The German automotive group is getting its hands on all the automotive glass it can.
The past few years have been tough on most industries, including the automotive sector. COVID-19 threw a spanner in the works and forced myriad manufacturers to suspend production. After months of struggling, facilities rumbled into life once again, only to contend with the ongoing semiconductor chip shortage and crippling supply chain issues.
Even though it looks like the clouds are parting for motor manufacturers, The Wall Street Journal reports another storm may be brewing, as the Volkswagen Group is amassing vast amounts of automotive glass amidst a major shortage. The group is stockpiling side windows, windshields, and more, as the supply of the essential material is threatened by potential gas shortages.
So, how is it that a simple (but important) resource is in such scarce supply? It's all got to do with Russia's invasion of Ukraine. In response to Western trade bans and sanctions, Russia has reduced its natural gas supplies to Europe, which has seen the price skyrocket in recent months.
Producing glass requires plenty of heat, which is usually done with natural gas. The German automaker has reportedly begun buying up as much glass as it can get its hands on and has even looked to other markets where a looming shortage doesn't threaten supply.
The company's best-selling vehicle, the Tiguan, is built in Germany and exported to several key markets. If production of the compact SUV is hindered by a glass shortage, it could spell trouble for the ever-important bottom line.
Stockpiling glass (and components, in general) sits at odds with modern production methods. Modern assembly lines prescribe the "just-in-time" method, which frees up space and saves time. In theory, parts arrive when needed and are put to use immediately. However, as the past two years have shown us, there are downsides.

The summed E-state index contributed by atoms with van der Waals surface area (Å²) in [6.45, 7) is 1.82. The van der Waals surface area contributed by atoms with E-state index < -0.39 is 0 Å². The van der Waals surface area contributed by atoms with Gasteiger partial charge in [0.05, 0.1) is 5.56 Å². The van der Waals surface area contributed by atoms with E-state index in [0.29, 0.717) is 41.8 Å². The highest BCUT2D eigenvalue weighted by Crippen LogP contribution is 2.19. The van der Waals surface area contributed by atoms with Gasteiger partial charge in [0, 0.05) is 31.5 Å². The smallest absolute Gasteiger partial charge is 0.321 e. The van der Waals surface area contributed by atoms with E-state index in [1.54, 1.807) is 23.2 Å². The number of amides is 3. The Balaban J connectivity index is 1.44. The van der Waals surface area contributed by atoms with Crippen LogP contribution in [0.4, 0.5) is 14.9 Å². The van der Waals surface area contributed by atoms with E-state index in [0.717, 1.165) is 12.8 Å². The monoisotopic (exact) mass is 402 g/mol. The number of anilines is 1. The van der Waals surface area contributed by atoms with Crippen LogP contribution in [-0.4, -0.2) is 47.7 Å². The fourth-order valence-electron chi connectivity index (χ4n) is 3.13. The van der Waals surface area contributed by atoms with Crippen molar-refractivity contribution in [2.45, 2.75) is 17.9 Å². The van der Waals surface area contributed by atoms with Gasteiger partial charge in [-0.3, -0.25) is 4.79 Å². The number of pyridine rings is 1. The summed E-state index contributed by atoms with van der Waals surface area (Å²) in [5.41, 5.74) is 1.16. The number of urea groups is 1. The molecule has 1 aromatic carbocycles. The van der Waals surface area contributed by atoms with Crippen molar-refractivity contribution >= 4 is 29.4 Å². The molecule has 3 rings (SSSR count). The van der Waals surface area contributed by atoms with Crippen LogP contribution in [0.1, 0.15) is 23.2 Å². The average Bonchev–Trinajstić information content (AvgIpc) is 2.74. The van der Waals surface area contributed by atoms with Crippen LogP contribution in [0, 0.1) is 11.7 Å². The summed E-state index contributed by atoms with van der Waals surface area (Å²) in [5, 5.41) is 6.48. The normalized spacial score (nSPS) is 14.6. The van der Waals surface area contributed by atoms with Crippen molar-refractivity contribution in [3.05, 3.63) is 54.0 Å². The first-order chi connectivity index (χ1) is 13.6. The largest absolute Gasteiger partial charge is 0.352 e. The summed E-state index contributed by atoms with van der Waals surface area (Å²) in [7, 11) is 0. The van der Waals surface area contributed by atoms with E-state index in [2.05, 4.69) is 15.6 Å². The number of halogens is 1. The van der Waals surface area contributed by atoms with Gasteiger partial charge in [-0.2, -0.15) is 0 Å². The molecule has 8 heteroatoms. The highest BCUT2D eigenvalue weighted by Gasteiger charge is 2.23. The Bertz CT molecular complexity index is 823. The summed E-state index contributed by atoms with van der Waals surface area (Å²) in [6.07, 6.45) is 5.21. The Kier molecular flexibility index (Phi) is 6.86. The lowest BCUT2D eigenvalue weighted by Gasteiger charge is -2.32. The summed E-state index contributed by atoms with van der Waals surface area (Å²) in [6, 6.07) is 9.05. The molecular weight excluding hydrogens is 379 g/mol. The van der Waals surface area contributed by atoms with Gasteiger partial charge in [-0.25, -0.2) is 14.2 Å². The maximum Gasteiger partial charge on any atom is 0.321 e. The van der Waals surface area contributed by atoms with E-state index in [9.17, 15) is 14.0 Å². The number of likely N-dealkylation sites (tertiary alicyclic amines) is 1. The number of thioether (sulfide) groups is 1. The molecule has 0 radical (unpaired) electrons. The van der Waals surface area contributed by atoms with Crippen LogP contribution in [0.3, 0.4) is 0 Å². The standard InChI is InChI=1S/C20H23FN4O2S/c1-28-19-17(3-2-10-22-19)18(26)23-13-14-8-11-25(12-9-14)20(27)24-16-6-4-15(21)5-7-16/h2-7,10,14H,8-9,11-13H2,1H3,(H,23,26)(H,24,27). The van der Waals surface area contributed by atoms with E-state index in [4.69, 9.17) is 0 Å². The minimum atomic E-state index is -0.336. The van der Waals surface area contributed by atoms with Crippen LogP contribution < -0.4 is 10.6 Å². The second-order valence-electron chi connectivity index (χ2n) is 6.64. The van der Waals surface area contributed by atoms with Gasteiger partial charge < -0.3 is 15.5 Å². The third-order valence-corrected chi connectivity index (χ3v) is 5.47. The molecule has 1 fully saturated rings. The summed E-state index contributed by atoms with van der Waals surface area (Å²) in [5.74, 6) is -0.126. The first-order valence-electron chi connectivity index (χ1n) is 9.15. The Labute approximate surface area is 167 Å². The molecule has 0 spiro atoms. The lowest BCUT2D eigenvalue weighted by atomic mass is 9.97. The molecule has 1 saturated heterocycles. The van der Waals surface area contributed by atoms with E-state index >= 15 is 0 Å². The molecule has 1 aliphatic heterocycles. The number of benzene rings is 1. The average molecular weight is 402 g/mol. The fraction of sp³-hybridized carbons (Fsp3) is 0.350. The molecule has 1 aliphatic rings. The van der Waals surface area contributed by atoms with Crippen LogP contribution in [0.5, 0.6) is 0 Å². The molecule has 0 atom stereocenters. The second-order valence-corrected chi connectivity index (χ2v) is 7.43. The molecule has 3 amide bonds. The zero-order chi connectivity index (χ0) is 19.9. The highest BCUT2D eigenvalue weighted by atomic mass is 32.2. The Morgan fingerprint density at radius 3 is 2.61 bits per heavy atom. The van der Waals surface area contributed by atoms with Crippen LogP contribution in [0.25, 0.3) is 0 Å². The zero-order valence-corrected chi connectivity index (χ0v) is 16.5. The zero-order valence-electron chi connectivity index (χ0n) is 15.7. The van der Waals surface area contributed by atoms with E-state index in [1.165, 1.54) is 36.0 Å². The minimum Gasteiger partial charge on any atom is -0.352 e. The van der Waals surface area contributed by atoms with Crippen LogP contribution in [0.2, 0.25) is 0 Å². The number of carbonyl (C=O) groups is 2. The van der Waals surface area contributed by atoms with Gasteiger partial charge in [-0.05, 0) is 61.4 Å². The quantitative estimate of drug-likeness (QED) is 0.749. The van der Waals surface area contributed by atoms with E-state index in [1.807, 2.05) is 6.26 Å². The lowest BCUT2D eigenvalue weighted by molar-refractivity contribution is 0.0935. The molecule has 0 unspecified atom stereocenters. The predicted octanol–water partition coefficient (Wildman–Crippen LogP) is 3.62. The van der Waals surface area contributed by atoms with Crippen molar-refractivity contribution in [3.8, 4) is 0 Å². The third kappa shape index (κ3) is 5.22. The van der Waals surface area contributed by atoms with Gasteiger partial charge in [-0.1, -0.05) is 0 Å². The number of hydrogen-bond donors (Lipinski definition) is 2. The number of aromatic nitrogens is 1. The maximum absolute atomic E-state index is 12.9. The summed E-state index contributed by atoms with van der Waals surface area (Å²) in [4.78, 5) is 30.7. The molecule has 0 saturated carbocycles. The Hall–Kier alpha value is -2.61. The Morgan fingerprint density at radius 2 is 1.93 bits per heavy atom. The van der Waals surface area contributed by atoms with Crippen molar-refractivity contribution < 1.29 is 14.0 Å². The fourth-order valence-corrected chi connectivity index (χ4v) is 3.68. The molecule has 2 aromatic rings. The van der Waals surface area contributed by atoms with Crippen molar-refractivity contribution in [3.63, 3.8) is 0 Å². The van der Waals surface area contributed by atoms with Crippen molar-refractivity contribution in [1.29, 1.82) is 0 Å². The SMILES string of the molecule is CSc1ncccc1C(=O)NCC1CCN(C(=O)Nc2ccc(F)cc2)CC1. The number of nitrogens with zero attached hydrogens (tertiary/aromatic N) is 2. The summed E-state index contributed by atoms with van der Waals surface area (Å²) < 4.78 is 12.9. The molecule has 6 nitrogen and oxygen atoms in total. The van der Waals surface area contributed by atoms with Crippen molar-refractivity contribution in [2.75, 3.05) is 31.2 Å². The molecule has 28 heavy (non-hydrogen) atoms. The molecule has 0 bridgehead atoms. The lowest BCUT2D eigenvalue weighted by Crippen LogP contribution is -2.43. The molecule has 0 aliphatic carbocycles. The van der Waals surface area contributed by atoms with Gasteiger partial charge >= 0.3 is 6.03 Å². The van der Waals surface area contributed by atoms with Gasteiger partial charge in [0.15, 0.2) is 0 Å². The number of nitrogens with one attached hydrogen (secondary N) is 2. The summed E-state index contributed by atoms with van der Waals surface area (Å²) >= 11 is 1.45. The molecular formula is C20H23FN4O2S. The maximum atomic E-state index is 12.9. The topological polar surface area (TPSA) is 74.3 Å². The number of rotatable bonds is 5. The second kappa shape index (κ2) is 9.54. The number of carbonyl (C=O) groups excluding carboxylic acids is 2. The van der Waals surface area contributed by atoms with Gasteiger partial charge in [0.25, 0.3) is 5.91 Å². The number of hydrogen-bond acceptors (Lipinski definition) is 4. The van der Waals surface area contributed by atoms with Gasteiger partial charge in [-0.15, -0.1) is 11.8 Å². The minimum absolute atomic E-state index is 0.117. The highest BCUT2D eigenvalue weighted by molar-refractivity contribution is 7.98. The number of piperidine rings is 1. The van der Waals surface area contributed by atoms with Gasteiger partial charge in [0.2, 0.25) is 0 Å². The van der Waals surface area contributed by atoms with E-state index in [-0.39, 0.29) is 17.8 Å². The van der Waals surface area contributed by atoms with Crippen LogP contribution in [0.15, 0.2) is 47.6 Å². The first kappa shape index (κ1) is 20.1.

But it's not just car companies that are having to contend with a looming glass shortage. WSJ also reports that other businesses, such as breweries, are hoarding scores of glass bottles in preparation for the potential shortage. Of course, glass can always be sourced from other markets. But the effects of this will be passed down to the customer.
Vehicles are already prohibitively expensive, and increased raw material costs will only place more pressure on the consumer. Hopefully, Volkswagen's foresight will mitigate this.
It's not the first time the manufacturing conglomerate has been hit with supply chain issues in recent weeks.
Porsche's production boss Albrecht Reimold admitted that the sports car brand had been hard hit, with many models sitting on the factory floor awaiting completion. The unfinished vehicles are taking up crucial space as matrix headlights remain in short supply.
Interestingly, Audi has been looking into recycling broken glass and using it for future vehicles. While the project is still in its pilot phase, this could be another solution to the impending shortage.